“31 Ways 31 Days”: Celebrating National Black Business Month
August 1st marked the beginning of the 14th annual National Black Business Month (NBBM), an observance that highlights the importance of African-American businesses to the Black community as well as our national economy. This celebration also generates awareness for the policy issues affecting African-American entrepreneurship. Economic empowerment is one of The Black Women’s Agenda, Inc.’s focus areas, and you will hear more about our efforts in this arena at our 40th Annual Symposium next month.
Data from the 2012 U.S. Census Bureau indicates that there are approximately 2.6 million Black businesses in the United States, employing nearly one million employees and generating annual revenues of roughly $187 billion. National Black Business Month Co-founders Frederick E. Jordan, President, F.E. Jordan & Associates – a prominent engineering and construction management firm – and John William Templeton, President, Venturata Economic Development Corp., believe that supporting African-American businesses is key to lowering the rate of Black unemployment. During August 2017, individuals, institutions and businesses are encouraged to visit at least one Black business per day. According to Templeton and Jordan, patronizing African-American-owned establishments, including restaurants, manufacturers, theaters attorneys, doctors, auto dealers, newspapers, book publishers, breweries, farmers and churches, could result in “more than 40,000 additional jobs during the month and as many as 450,000 if the patterns are continued over the course of a year.” To learn more about NBBM’s “31 Ways 31 Days” to stimulate spending with Black-owned companies and its strategy for increasing economic growth, visit http://blackbusinessmonth.com/.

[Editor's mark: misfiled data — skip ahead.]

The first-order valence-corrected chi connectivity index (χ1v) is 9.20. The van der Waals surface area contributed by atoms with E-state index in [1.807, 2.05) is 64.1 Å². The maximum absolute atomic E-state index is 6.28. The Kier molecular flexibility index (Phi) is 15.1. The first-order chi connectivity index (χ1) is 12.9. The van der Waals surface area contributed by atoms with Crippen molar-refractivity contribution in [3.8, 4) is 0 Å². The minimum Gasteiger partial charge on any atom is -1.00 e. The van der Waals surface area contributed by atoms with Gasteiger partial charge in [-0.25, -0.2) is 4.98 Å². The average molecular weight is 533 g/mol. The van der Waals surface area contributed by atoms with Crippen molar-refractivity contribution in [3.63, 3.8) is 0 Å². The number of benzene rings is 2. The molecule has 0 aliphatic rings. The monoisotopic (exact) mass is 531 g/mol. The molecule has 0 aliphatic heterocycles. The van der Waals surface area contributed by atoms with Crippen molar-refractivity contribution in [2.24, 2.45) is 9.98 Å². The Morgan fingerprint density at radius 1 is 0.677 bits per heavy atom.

The Black Women’s Agenda endorses federal, state and local government public health warnings prescribed to mitigate the spread of Severe Acute Respiratory Syndrome Coronavirus 2 (SARS~CoV-2) (formerly called HCoV-19 and commonly called COVID-19).
The assertion that coronavirus only threatens older people has been debunked. While data is rapidly being compiled, COVID-19 is trending across all age demographics because of the potentially high transmission from virus shed in asymptomatic patients and the ability for the virus to remain infectious in the air for hours and on surfaces such as plastic and steel for days.
2020 Census Operational Adjustments Due to COVID-19
The 2020 Census is underway and households across America are responding every day. In light of
the COVID-19 outbreak, the U.S. Census Bureau has adjusted 2020 Census operations in order to:
• Protect the health and safety of Census Bureau employees and the American public.
• Implement guidance from federal, state, and local health authorities.
• Ensure a complete and accurate count of all communities.
The 2020 Census counts everyone in the United States, including college students. College students will be counted where they usually live, even if they are temporarily staying elsewhere while their school is closed because of COVID-19.
Students who normally live at school should be counted at school, even if they are temporarily living somewhere else because of the COVID-19 pandemic.